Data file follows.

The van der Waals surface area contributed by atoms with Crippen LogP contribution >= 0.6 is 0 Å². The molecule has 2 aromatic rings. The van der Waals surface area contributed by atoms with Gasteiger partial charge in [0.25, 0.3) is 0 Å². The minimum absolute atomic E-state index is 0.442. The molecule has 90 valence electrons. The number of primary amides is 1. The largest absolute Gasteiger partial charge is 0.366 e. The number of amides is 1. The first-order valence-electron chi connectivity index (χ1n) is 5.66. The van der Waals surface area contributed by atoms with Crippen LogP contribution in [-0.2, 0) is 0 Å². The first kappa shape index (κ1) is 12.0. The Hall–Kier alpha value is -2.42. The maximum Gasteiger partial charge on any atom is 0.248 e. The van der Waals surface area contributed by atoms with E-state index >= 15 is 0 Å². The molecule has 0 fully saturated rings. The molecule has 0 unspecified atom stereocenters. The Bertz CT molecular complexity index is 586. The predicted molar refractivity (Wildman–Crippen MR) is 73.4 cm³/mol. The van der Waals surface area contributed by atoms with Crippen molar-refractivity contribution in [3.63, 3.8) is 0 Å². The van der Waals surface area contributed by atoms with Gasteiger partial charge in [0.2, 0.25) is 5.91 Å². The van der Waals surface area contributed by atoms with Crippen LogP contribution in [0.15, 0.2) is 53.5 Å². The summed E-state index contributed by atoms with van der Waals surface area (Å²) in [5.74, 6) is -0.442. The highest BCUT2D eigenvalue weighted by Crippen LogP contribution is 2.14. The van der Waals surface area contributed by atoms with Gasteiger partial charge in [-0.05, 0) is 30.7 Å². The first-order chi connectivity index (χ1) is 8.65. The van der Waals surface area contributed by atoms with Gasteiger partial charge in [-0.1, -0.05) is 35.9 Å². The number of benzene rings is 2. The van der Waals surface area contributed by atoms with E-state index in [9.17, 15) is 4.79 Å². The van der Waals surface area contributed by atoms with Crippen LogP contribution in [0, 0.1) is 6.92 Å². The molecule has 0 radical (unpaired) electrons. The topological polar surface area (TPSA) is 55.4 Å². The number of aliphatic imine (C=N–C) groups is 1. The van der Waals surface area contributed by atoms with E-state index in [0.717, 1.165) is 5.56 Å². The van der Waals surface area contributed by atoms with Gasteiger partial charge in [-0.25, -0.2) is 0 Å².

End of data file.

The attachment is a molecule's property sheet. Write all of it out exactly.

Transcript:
The van der Waals surface area contributed by atoms with Crippen LogP contribution >= 0.6 is 0 Å². The molecule has 2 aromatic rings. The van der Waals surface area contributed by atoms with Gasteiger partial charge in [0.25, 0.3) is 0 Å². The minimum absolute atomic E-state index is 0.442. The molecule has 90 valence electrons. The number of primary amides is 1. The largest absolute Gasteiger partial charge is 0.366 e. The number of amides is 1. The first-order valence-electron chi connectivity index (χ1n) is 5.66. The van der Waals surface area contributed by atoms with Crippen LogP contribution in [-0.2, 0) is 0 Å². The first kappa shape index (κ1) is 12.0. The Hall–Kier alpha value is -2.42. The maximum Gasteiger partial charge on any atom is 0.248 e. The van der Waals surface area contributed by atoms with E-state index >= 15 is 0 Å². The molecule has 0 fully saturated rings. The molecule has 0 unspecified atom stereocenters. The Bertz CT molecular complexity index is 586. The predicted molar refractivity (Wildman–Crippen MR) is 73.4 cm³/mol. The van der Waals surface area contributed by atoms with Crippen molar-refractivity contribution in [3.63, 3.8) is 0 Å². The van der Waals surface area contributed by atoms with Gasteiger partial charge in [0.2, 0.25) is 5.91 Å². The van der Waals surface area contributed by atoms with Crippen LogP contribution in [0.15, 0.2) is 53.5 Å². The summed E-state index contributed by atoms with van der Waals surface area (Å²) in [5.74, 6) is -0.442. The highest BCUT2D eigenvalue weighted by Crippen LogP contribution is 2.14. The van der Waals surface area contributed by atoms with Gasteiger partial charge in [-0.05, 0) is 30.7 Å². The first-order chi connectivity index (χ1) is 8.65. The van der Waals surface area contributed by atoms with Gasteiger partial charge in [-0.1, -0.05) is 35.9 Å². The number of benzene rings is 2. The van der Waals surface area contributed by atoms with E-state index in [9.17, 15) is 4.79 Å². The van der Waals surface area contributed by atoms with Crippen LogP contribution in [0, 0.1) is 6.92 Å². The molecule has 0 radical (unpaired) electrons. The topological polar surface area (TPSA) is 55.4 Å². The number of aliphatic imine (C=N–C) groups is 1. The van der Waals surface area contributed by atoms with E-state index in [0.717, 1.165) is 5.56 Å². The van der Waals surface area contributed by atoms with Gasteiger partial charge in [-0.25, -0.2) is 0 Å².